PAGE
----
After Barry died, there was nothing that torqued me off more than the kind of question that made me work harder than the person who wanted to help me. Some people were demanding. Tell me what you need. I want to help! This was no help. I'd wrack my brain. Do my laundry? Clean up the dog poop in my back yard? Sure, I was more hostile than your average widow, but I vowed I'd never ask the question of someone drowning in a tsunami of grief and so far I've kept my promise. I was surprised when Murray's widow, Sheryl, took me up on an offer to teach her to meditate. We were having lunch in the aptly named town of Chagrin Falls and afterwards took a walk. She'd been suffering from a headache all day and popped a couple of Advils. Nothing seemed to help.
We walked past the little shops and along the trail that winds between the River and the playground. We sat at a quiet picnic table and Sheryl said she'd like to take me up on my offer to show her how to meditate. It's something she'd tried before. The few minutes in shavasana at the end of a yoga class were excruciating for her, but nevertheless, she was willing to give it a try.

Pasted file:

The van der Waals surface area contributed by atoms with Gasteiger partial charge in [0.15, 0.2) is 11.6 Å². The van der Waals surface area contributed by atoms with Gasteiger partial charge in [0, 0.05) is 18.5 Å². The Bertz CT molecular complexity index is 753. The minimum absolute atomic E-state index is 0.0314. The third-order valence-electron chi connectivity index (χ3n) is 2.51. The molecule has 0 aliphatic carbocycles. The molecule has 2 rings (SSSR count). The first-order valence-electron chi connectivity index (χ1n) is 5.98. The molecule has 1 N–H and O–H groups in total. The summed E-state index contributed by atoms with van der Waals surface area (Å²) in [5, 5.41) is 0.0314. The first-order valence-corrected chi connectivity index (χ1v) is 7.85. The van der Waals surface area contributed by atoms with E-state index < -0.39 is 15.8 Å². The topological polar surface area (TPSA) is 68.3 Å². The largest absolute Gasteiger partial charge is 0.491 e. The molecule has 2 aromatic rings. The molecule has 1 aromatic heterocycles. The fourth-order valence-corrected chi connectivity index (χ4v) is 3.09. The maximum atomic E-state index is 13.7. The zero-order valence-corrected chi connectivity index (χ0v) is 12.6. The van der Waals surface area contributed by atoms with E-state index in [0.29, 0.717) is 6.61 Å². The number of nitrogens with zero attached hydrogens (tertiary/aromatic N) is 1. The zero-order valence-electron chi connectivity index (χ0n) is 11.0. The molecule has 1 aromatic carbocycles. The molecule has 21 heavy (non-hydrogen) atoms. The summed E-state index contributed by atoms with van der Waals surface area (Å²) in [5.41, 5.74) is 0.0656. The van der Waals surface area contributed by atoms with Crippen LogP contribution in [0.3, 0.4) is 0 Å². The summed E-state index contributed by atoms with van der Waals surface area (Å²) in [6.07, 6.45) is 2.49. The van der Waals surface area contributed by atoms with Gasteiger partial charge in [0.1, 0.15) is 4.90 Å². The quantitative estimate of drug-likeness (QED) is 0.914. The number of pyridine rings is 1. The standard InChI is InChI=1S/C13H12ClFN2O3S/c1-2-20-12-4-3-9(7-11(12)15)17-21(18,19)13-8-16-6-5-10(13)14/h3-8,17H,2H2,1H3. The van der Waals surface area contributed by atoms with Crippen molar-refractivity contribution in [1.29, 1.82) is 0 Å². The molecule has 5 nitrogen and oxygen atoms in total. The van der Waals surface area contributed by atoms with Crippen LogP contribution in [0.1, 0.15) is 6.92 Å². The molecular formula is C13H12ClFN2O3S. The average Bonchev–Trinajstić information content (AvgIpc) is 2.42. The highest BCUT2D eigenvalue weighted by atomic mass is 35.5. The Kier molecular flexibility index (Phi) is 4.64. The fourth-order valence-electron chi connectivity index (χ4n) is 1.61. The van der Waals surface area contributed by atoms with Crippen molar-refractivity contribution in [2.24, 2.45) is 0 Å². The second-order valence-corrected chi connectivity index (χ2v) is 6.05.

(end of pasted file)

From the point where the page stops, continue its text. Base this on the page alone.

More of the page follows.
I promised we wouldn't go over 5 minutes of silence. I showed her the diaphragmatic breathing and talked us through a head to toe total body relaxation. I explained the concept (just like my teacher, Lee, did for me) of how to be kind to yourself, to encourage yourself as you would a small child. That's okay. You're going to get it. Try again. I explained that a mantra was a tool to coax your thoughts from your head to your heart, to help bring the light from your third eye to the cavern we imagined in our chest.
We sat in our quiet surrounded by the whisper and the rush of the Chagrin River. I was careful not to go over 5 minutes. Sheryl's headache was gone.